Tick Bite Prevention For Dogs On Beaches0
Dogs on beaches is a wonderful activity for the family to engage in, but you need to make sure that your dog is safe from the dangers posed by parasitic ticks when you’re out. These tips are good advice not only for beaches, but for any outdoor adventures. Remember that ticks carry deadly diseases, and are a serious threat to everyone, pets and people alike.
* Ticks live in wooded areas and run down places. Anywhere that the grass is not cut frequently, ticks could be lurking. A tick can climb up an unsuspecting pet’s leg, or fall from an overhanging tree, so always be alert for any tall grasses or wooded areas. The beach itself should be relatively free of ticks, but the surrounding dunes will be filled with them. Keep your dog close to you to make sure that she doesn’t disturb the fragile dune ecosystems or get herself exposed to these dangers.
* Remember that flea treatments may not take care of ticks as well. You should have a talk with your vet before you plan your summer activities and make sure that your pet is protected from ticks, as well as other common problems like heart worm. Make sure that all of your pet’s vaccinations are updated before any trip away from home.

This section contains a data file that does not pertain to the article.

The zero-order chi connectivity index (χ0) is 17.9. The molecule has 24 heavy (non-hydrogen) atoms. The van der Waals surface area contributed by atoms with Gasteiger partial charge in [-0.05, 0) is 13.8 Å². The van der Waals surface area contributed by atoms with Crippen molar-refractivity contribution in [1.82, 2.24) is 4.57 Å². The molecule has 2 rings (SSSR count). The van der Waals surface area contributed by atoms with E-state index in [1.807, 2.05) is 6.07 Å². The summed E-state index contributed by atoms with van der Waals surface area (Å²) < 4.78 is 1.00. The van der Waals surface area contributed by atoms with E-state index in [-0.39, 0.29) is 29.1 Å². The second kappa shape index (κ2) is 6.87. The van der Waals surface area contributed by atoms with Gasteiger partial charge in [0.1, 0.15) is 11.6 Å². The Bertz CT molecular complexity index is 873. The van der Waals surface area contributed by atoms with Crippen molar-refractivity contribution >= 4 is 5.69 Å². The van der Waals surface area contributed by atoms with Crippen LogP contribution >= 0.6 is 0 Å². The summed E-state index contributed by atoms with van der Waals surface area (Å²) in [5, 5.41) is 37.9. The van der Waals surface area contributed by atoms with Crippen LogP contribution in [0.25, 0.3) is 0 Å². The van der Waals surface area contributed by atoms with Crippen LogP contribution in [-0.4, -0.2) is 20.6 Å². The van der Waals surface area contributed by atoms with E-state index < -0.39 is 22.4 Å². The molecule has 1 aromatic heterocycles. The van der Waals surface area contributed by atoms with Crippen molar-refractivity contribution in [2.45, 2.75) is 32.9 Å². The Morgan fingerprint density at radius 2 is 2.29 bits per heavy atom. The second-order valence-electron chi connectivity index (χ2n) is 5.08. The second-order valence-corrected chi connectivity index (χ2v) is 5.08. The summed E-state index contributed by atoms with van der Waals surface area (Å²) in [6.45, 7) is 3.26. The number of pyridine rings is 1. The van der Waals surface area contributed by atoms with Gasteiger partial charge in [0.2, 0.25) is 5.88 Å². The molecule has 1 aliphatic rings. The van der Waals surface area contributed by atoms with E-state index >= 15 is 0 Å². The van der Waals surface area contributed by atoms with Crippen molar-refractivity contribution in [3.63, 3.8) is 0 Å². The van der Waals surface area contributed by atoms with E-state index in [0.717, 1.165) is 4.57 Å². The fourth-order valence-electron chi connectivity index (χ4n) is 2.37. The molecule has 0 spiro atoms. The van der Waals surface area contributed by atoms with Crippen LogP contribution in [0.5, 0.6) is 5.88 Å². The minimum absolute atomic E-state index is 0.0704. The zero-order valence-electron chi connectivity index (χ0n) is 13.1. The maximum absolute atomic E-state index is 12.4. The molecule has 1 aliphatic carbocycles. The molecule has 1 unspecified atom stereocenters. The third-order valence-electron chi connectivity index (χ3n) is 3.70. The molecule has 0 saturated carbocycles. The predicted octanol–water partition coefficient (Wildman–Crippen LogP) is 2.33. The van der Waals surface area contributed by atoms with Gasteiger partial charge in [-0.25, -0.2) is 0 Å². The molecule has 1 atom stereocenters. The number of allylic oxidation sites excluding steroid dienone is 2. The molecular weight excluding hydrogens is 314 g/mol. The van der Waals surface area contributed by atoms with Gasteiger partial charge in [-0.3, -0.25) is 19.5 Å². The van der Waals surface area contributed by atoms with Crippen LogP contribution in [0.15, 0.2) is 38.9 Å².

* Make sure that your pet’s fur is kept short and tangle free. Before leaving for vacation, consider trimming your dog’s fur to an inch or shorter. This will not only keep your pet cooler while you’re on the beach, but will make it’s easier for you to find and remove ticks in a safe manner. Your dog may look funny with such short hair but they will appreciate their trim in the heat of a summer’s day.
* After every outing, take the time to groom your pet thoroughly. Use a wire brush to go through every inch of their fur, combing it out while looking for ticks that have gotten into their skin. This will also serve as excellent bonding time with your pet.
* Should you find a tick, don’t panic about its presence. You don’t want to frighten your dog. Carefully remove the tick without coming into direct contact with it. Tweezers or gloves should be used to protect yourself. If the tick isn’t attached, remove it carefully. If it is attached, take your dog to a vet immediately to have it safely removed. Either way, save the tick in a bottle or container. Should your pet become ill, the vet will need to have access to the tick to determine whether it is the culprit or not and to decide on the best course of treatment.